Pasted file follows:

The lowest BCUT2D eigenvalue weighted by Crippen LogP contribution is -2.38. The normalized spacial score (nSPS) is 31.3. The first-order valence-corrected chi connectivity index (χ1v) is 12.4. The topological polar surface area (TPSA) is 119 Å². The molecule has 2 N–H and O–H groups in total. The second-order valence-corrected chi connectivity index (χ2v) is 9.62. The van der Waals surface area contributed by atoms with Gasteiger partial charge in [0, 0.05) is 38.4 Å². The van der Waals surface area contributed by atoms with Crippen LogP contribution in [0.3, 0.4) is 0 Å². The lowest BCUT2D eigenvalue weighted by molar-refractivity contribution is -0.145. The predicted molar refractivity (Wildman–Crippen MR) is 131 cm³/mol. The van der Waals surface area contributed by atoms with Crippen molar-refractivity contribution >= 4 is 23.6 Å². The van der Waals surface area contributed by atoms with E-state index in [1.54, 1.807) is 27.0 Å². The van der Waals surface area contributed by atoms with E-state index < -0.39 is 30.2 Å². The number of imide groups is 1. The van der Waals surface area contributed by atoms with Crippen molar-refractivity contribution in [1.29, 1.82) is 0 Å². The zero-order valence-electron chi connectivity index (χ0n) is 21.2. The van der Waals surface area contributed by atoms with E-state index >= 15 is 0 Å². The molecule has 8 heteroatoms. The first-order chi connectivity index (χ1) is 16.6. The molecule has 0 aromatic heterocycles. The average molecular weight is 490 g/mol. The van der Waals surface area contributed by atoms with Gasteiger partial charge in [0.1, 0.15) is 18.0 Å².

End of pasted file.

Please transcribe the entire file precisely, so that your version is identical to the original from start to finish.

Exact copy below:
The lowest BCUT2D eigenvalue weighted by Crippen LogP contribution is -2.38. The normalized spacial score (nSPS) is 31.3. The first-order valence-corrected chi connectivity index (χ1v) is 12.4. The topological polar surface area (TPSA) is 119 Å². The molecule has 2 N–H and O–H groups in total. The second-order valence-corrected chi connectivity index (χ2v) is 9.62. The van der Waals surface area contributed by atoms with Gasteiger partial charge in [0, 0.05) is 38.4 Å². The van der Waals surface area contributed by atoms with Crippen LogP contribution in [0.3, 0.4) is 0 Å². The lowest BCUT2D eigenvalue weighted by molar-refractivity contribution is -0.145. The predicted molar refractivity (Wildman–Crippen MR) is 131 cm³/mol. The van der Waals surface area contributed by atoms with Crippen molar-refractivity contribution >= 4 is 23.6 Å². The van der Waals surface area contributed by atoms with E-state index in [1.54, 1.807) is 27.0 Å². The van der Waals surface area contributed by atoms with E-state index < -0.39 is 30.2 Å². The number of imide groups is 1. The van der Waals surface area contributed by atoms with Crippen molar-refractivity contribution in [1.29, 1.82) is 0 Å². The zero-order valence-electron chi connectivity index (χ0n) is 21.2. The van der Waals surface area contributed by atoms with E-state index >= 15 is 0 Å². The molecule has 8 heteroatoms. The first-order chi connectivity index (χ1) is 16.6. The molecule has 0 aromatic heterocycles. The average molecular weight is 490 g/mol. The van der Waals surface area contributed by atoms with Gasteiger partial charge in [0.1, 0.15) is 18.0 Å².